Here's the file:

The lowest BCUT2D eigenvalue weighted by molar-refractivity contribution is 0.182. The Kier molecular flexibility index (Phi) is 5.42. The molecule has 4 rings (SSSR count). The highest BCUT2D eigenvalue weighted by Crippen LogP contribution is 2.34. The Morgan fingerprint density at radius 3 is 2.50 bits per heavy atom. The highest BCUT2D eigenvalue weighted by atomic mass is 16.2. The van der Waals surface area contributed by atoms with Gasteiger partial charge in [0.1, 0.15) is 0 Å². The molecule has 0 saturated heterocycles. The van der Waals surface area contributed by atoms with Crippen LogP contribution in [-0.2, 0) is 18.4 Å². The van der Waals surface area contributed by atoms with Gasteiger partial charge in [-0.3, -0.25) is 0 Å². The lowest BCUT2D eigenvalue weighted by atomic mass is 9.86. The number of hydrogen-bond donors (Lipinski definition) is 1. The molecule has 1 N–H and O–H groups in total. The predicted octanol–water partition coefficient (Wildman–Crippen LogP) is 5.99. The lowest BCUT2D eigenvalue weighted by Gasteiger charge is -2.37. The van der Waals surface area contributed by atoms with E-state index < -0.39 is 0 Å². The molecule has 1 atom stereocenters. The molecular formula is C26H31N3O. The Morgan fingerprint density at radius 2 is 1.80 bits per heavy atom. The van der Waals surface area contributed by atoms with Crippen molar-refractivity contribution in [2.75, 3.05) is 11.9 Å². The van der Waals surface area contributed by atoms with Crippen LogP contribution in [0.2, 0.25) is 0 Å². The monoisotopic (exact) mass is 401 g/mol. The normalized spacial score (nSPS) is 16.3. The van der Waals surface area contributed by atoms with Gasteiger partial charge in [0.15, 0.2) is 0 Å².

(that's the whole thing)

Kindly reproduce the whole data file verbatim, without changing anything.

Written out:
The lowest BCUT2D eigenvalue weighted by molar-refractivity contribution is 0.182. The Kier molecular flexibility index (Phi) is 5.42. The molecule has 4 rings (SSSR count). The highest BCUT2D eigenvalue weighted by Crippen LogP contribution is 2.34. The Morgan fingerprint density at radius 3 is 2.50 bits per heavy atom. The highest BCUT2D eigenvalue weighted by atomic mass is 16.2. The van der Waals surface area contributed by atoms with Gasteiger partial charge in [0.1, 0.15) is 0 Å². The molecule has 0 saturated heterocycles. The van der Waals surface area contributed by atoms with Crippen LogP contribution in [-0.2, 0) is 18.4 Å². The van der Waals surface area contributed by atoms with Gasteiger partial charge in [-0.3, -0.25) is 0 Å². The lowest BCUT2D eigenvalue weighted by atomic mass is 9.86. The number of hydrogen-bond donors (Lipinski definition) is 1. The molecule has 1 N–H and O–H groups in total. The predicted octanol–water partition coefficient (Wildman–Crippen LogP) is 5.99. The lowest BCUT2D eigenvalue weighted by Gasteiger charge is -2.37. The van der Waals surface area contributed by atoms with E-state index < -0.39 is 0 Å². The molecule has 1 atom stereocenters. The molecular formula is C26H31N3O. The Morgan fingerprint density at radius 2 is 1.80 bits per heavy atom. The van der Waals surface area contributed by atoms with Crippen molar-refractivity contribution in [2.75, 3.05) is 11.9 Å². The van der Waals surface area contributed by atoms with Crippen LogP contribution in [0.2, 0.25) is 0 Å². The monoisotopic (exact) mass is 401 g/mol. The normalized spacial score (nSPS) is 16.3. The van der Waals surface area contributed by atoms with Gasteiger partial charge in [0.15, 0.2) is 0 Å².